In today’s heavily virtual learning environments, the school help desk is a central factor in edtech success

The impact of the pandemic on educational programming has created what will more than likely be fundamental and foundational changes to the traditional classroom environment. In general, the traditional classroom simply is not visible in today’s milieu.

The physical hallways connecting traditional classrooms that have been present since education left the open air of Socrates’s Agora, when Plato established an academy, have been replaced with the fiber, copper, and Wi-Fi of high-speed networks. That has significantly reduced the stress on academic buildings but has put significant stress on the electronic connections within educational institutions.

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Many cabinet-level leaders are asking how institutions can ensure that they are managing an effective school help desk operation. Although cabinet responsibilities have not changed, the reliance on help services have increased exponentially in the last several months. At first, educational institutions were in an emergency “band-aid” mode in many cases, but just as patients transferred from the ambulance to the hospital will be reevaluated, it is time for help services to be reconsidered given that the current virtual environment will need to be sustained for at least the next year in many cases.

One of the primary considerations should be if the school has a consolidated help desk. The most frustrating issue for many users is being bounced around between more than one help service. The first-line school help desk staff should be either able to address any issue or at least directly connect the user to the proper person for assistance. Being told by a help desk staff member, “No, we don’t support that, please contact the LMS support system for that issue,” or something similar is always frustrating.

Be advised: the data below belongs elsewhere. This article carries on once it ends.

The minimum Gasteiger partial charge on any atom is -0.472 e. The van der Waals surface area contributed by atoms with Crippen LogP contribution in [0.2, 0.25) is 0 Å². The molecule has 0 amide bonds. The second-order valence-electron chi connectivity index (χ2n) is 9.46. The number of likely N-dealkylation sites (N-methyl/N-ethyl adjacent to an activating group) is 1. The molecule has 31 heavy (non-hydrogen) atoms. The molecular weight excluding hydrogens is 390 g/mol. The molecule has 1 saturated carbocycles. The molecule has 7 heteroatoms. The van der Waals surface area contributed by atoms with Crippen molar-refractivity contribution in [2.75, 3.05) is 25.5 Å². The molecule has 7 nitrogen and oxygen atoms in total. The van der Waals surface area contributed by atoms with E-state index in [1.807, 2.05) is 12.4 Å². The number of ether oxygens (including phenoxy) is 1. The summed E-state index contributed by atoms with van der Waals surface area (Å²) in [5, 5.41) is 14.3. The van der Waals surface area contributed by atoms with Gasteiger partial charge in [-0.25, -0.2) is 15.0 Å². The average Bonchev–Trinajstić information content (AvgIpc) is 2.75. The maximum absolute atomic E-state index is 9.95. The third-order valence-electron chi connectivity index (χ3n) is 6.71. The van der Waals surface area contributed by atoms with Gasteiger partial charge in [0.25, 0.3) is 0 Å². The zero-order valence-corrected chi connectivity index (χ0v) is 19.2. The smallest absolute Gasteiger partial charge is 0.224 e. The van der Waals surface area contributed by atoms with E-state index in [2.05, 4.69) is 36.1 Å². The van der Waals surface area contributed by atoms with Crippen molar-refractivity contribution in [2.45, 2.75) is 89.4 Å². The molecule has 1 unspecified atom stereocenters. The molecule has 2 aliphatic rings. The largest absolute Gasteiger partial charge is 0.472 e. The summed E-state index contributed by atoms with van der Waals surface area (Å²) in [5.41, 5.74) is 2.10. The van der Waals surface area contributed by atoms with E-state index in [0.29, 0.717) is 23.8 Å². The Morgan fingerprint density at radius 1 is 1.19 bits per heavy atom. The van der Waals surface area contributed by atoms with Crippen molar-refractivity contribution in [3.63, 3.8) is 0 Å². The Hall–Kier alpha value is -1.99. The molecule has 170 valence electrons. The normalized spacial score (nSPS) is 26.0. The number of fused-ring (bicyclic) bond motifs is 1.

The impact of the pandemic on educational programming has created what will more than likely be fundamental and foundational changes to the traditional classroom environment. In general, the traditional classroom simply is not visible in today’s milieu.

The physical hallways connecting traditional classrooms that have been present since education left the open air of Socrates’s Agora, when Plato established an academy, have been replaced with the fiber, copper, and Wi-Fi of high-speed networks. That has significantly reduced the stress on academic buildings but has put significant stress on the electronic connections within educational institutions.

Many cabinet-level leaders are asking how institutions can ensure that they are managing an effective school help desk operation. Although cabinet responsibilities have not changed, the reliance on help services have increased exponentially in the last several months. At first, educational institutions were in an emergency “band-aid” mode in many cases, but just as patients transferred from the ambulance to the hospital will be reevaluated, it is time for help services to be reconsidered given that the current virtual environment will need to be sustained for at least the next year in many cases.